In February, more than 120 artists signed an open letter to SXSW from the Union Of Musicians And Allied Workers (UMAW) demanding higher pay, a wristband to the festival (in addition to financial compensation), remove the application fees, and provide the same compensation to international artists. Well, according to Texas Public Radio, SXSW Music has “quietly” increased wages for performers, starting in 2024. That’s it, though.

As the organization opened applications today for next year, it showed a slight pay bump: $350 for group performers and $150 for solo artists, up from $250 for bands and $100 for solo artists. Apparently SXSW said it posted the new rates earlier in June but didn’t make a formal announcement. It’s also worth noting that the original open letter demanded payments of $750 for all artists.

The festival will continue to give domestic artists a choice between money and a wristband, which gives artists access to shows. SXSW says it’s expanding wristband perks to include free meals and drinks. International artists still won’t be paid, and the festival will continue to charge a $35 application fee, though the policy says waivers are available for “specific local music organizations.”

On Monday, members of the Austin Parks And Recreation Board voted to recommend that the Austin City Council work to make sure artists who play at SXSW Music receive “fair pay” for their work. At that meeting, Pat Buchta — head of the nonprofit Austin Texas Musicians — said the wage increase is a step in the right direction, but he still hoped the festival would consider raising wages even higher. “Respectfully, is that enough?” he asked. “Our musicians do not think so, and musician input is the one thing that everybody seems to be missing in this conversation.”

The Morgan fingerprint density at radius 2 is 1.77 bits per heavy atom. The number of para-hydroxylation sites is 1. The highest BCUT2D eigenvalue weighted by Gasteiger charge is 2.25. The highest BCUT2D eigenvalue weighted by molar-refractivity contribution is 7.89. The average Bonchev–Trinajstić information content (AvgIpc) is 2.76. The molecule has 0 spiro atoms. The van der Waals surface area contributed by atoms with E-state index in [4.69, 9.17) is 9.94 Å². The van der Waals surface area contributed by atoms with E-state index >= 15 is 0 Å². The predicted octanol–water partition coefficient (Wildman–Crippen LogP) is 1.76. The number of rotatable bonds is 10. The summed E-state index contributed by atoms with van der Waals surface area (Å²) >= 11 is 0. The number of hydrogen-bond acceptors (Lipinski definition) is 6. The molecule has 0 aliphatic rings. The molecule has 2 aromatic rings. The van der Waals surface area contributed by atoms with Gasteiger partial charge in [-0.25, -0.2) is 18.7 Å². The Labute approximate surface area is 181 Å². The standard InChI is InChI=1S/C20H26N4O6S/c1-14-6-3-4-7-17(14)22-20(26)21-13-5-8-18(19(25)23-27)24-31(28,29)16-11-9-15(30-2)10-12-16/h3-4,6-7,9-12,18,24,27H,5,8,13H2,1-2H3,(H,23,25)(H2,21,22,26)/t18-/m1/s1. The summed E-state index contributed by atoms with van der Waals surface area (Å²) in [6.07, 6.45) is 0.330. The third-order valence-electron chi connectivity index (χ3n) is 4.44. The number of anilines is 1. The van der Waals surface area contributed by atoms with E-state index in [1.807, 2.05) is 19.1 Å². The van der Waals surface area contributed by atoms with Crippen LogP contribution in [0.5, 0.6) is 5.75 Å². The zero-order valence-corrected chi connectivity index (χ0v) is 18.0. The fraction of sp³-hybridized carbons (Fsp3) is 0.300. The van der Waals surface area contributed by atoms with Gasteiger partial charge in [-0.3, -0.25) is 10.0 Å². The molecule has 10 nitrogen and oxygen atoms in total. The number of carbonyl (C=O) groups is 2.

Meanwhile, In a statement to KUT, SXSW Vice President Of Music James Minor said SXSW gives artists the chance to network unlike other “consumer-focused festivals.”

“It is essential for us to continue to provide opportunities that make the most impact in supporting the thousands of artists who come to Austin every March,” he said. “We are grateful to the music community — from industry executives and production workers to the artists themselves — for creating such a unique atmosphere in Austin in March.”